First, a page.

By Dr. Haley Vo, Mercy physician and mama of 3
As a doctor, most of the decisions I make are based on what the medical community calls “evidence-based medicine.” It means we make decisions based on the best research available to us. It also means we try to select the most well-designed studies. Researchers agree that the best designed studies are those that are “blind”- the researchers don’t know which people in the study received treatment and which didn’t.
The best studies are also random – the recipients who received treatment were selected randomly, not because the researchers wanted them to have or not have treatment. (Remember how Meredith gave the chief’s wife the trial medicine on Grey’s Anatomy? That compromised the integrity of the study because it was neither blind nor random. Then she almost got fired. Then she almost lost her child. Then she almost got divorced. But I digress…)
There’s a lot of discussion right now in the media about immunizations. Some people are for them, some are against them. A lot of people ask questions about why we should immunize, especially young children. As a parent, I don’t like to hold my children down and have them poked with needles. Honest. Just because I’m a doctor doesn’t make it any more fun.
I will say, though, I always breathe a sigh of relief when my children are immunized. Why, you ask? Well, I’ve seen immunization-preventable diseases. They can be really unpleasant. And by really unpleasant I mean ICU kind of unpleasant. Are they most of the time? Of course not. I had the chicken pox at age 8. While I remember it as horrible and nasty, and I have several scars to this day, I obviously recovered just fine. But did you know that chicken pox can cause pneumonia? Or infect the brain? It can. And does.
In the first year of life, children are immunized against many things. While it seems like a lot, the immunizations are important to keep everyone healthy. For instance, we now routinely immunize infants against bacteria called Streptococcal pneumoniae. This is one of the most common causes of pneumonia. It’s also one of the top causes of ear infections. This vaccine has decreased the incidence of invasive disease (that means bad – meningitis, an overwhelming infection called sepsis, and severe pneumonia) by about 70%. That’s an incredible number.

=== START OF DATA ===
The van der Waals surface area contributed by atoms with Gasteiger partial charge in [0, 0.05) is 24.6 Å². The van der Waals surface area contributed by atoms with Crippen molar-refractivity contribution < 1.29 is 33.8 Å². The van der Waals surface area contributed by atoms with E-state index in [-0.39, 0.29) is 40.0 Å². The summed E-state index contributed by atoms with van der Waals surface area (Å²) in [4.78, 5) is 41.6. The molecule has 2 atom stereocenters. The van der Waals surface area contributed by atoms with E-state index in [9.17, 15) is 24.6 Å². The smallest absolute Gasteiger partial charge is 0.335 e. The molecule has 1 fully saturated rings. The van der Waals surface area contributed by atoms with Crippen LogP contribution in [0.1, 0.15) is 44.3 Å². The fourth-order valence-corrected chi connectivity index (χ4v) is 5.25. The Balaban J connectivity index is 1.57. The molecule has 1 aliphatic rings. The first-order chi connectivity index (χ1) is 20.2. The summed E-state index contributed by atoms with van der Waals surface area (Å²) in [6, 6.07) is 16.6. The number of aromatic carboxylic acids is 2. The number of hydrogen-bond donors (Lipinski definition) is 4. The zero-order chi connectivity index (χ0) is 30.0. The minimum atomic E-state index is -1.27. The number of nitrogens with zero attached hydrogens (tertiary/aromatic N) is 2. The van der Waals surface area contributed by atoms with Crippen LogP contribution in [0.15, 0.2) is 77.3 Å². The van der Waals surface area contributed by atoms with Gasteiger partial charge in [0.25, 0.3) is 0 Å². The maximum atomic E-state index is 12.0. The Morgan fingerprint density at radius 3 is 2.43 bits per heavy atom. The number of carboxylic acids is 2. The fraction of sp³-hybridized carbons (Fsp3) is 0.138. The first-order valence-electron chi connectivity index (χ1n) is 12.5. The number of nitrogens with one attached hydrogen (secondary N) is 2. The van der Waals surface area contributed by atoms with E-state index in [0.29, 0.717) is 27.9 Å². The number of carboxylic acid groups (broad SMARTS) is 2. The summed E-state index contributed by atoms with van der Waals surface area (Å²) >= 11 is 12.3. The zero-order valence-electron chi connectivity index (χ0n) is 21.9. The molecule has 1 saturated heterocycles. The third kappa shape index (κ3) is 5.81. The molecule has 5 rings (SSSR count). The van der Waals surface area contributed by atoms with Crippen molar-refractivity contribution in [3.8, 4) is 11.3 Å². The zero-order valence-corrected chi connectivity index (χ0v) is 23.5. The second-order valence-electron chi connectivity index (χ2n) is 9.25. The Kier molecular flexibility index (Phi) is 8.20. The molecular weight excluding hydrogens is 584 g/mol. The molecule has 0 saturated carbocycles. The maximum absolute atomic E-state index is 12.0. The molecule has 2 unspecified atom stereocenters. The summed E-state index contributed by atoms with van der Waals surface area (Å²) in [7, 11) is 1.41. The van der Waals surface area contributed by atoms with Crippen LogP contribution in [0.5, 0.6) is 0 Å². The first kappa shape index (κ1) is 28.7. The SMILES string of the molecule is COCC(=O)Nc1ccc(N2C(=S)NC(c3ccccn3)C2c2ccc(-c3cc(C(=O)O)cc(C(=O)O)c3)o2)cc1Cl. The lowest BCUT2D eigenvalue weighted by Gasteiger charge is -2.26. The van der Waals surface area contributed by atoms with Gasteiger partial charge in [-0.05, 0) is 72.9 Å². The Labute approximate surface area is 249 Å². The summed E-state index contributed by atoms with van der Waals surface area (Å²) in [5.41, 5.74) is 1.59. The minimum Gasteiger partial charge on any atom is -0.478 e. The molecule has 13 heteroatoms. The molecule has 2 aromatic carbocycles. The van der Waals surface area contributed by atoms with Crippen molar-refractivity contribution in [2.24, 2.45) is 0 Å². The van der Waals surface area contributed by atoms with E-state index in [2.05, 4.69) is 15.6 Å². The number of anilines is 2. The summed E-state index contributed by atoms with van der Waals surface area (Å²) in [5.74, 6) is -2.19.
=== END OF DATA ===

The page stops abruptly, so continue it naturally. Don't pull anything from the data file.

One of the most talked about vaccines is the MMR. There was an article released in the Lancet, which is a prestigious British medical journal, linking MMR to autism. The problem was, this was not a well-designed study. It was neither random nor blind. In fact, it was so egregious that the doctor that authored lost his license. Not only that, but the Lancet retracted that article. The whole thing. His results have never been able to be duplicated in a well-designed study.
I know several adults who had polio as children. I do not know the fear their mothers had. Literally, a child could go to bed with a runny nose, and wake up paralyzed. Thankfully, I’ve never seen this disease. And I don’t want to. I haven’t seen this disease because vaccinations developed in the 1950’s have now eradicated the disease from most of the world.
So back to the beginning… everyday, I make decisions on how to help people live healthy lives by making informed decisions on the best research available. The best research available today says immunizations are safe for the vast majority of the population. It also says it helps prevents diseases, both in those who receive the vaccines, and those around them who cannot. I believe it’s a really important part of public health. It’s a serious topic, but one that needs to be discussed.
Please schedule an appointment with your healthcare provider if you have questions or concerns about vaccines. The health of your family, and those around you, depends on it.
To visit with Dr. Vo in person, you can schedule an appointment with her by calling the Mercy Clinic Primary Care Sugar Creek in Bella Vista. It’s located at 24 Sugar Creek Center and the phone number is 479-876-1414. Same day appointments will be available at the clinic.
If you have a general health question for Dr. Vo, you can email it to mamas@nwaMotherlode.com and she may answer it in a future post.